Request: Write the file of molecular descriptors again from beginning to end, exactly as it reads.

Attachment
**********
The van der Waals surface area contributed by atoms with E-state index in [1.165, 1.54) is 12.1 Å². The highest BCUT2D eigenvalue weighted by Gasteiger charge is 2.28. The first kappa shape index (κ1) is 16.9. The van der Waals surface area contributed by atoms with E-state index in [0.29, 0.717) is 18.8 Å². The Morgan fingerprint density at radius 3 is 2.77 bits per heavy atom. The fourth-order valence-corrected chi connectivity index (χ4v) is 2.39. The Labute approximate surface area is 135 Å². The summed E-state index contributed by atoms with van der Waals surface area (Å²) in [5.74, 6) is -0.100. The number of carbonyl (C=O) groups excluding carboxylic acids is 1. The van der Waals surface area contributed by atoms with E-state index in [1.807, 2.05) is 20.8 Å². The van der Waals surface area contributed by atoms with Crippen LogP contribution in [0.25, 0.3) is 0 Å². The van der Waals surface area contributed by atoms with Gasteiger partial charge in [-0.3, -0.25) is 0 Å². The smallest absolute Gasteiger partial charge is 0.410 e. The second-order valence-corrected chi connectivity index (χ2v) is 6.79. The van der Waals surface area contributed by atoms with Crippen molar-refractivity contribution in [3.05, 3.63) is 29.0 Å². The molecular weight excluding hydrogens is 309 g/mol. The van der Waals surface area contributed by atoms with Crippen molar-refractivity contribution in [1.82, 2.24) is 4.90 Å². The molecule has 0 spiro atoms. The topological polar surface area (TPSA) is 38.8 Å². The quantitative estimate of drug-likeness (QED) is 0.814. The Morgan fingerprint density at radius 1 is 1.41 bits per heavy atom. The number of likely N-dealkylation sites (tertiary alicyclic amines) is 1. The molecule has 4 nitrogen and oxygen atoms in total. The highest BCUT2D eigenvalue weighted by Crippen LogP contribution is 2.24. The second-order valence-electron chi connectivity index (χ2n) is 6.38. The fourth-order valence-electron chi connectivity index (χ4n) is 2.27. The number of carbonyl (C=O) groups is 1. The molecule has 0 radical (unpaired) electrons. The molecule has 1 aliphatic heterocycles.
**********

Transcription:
The van der Waals surface area contributed by atoms with E-state index in [1.165, 1.54) is 12.1 Å². The highest BCUT2D eigenvalue weighted by Gasteiger charge is 2.28. The first kappa shape index (κ1) is 16.9. The van der Waals surface area contributed by atoms with E-state index in [0.29, 0.717) is 18.8 Å². The Morgan fingerprint density at radius 3 is 2.77 bits per heavy atom. The fourth-order valence-corrected chi connectivity index (χ4v) is 2.39. The Labute approximate surface area is 135 Å². The summed E-state index contributed by atoms with van der Waals surface area (Å²) in [5.74, 6) is -0.100. The number of carbonyl (C=O) groups excluding carboxylic acids is 1. The van der Waals surface area contributed by atoms with E-state index in [1.807, 2.05) is 20.8 Å². The van der Waals surface area contributed by atoms with Crippen LogP contribution in [0.25, 0.3) is 0 Å². The van der Waals surface area contributed by atoms with Gasteiger partial charge in [-0.3, -0.25) is 0 Å². The smallest absolute Gasteiger partial charge is 0.410 e. The second-order valence-corrected chi connectivity index (χ2v) is 6.79. The van der Waals surface area contributed by atoms with Crippen molar-refractivity contribution in [3.05, 3.63) is 29.0 Å². The molecular weight excluding hydrogens is 309 g/mol. The van der Waals surface area contributed by atoms with Crippen molar-refractivity contribution in [1.82, 2.24) is 4.90 Å². The molecule has 0 spiro atoms. The topological polar surface area (TPSA) is 38.8 Å². The quantitative estimate of drug-likeness (QED) is 0.814. The Morgan fingerprint density at radius 1 is 1.41 bits per heavy atom. The number of likely N-dealkylation sites (tertiary alicyclic amines) is 1. The molecule has 4 nitrogen and oxygen atoms in total. The highest BCUT2D eigenvalue weighted by Crippen LogP contribution is 2.24. The second-order valence-electron chi connectivity index (χ2n) is 6.38. The fourth-order valence-electron chi connectivity index (χ4n) is 2.27. The number of carbonyl (C=O) groups is 1. The molecule has 0 radical (unpaired) electrons. The molecule has 1 aliphatic heterocycles.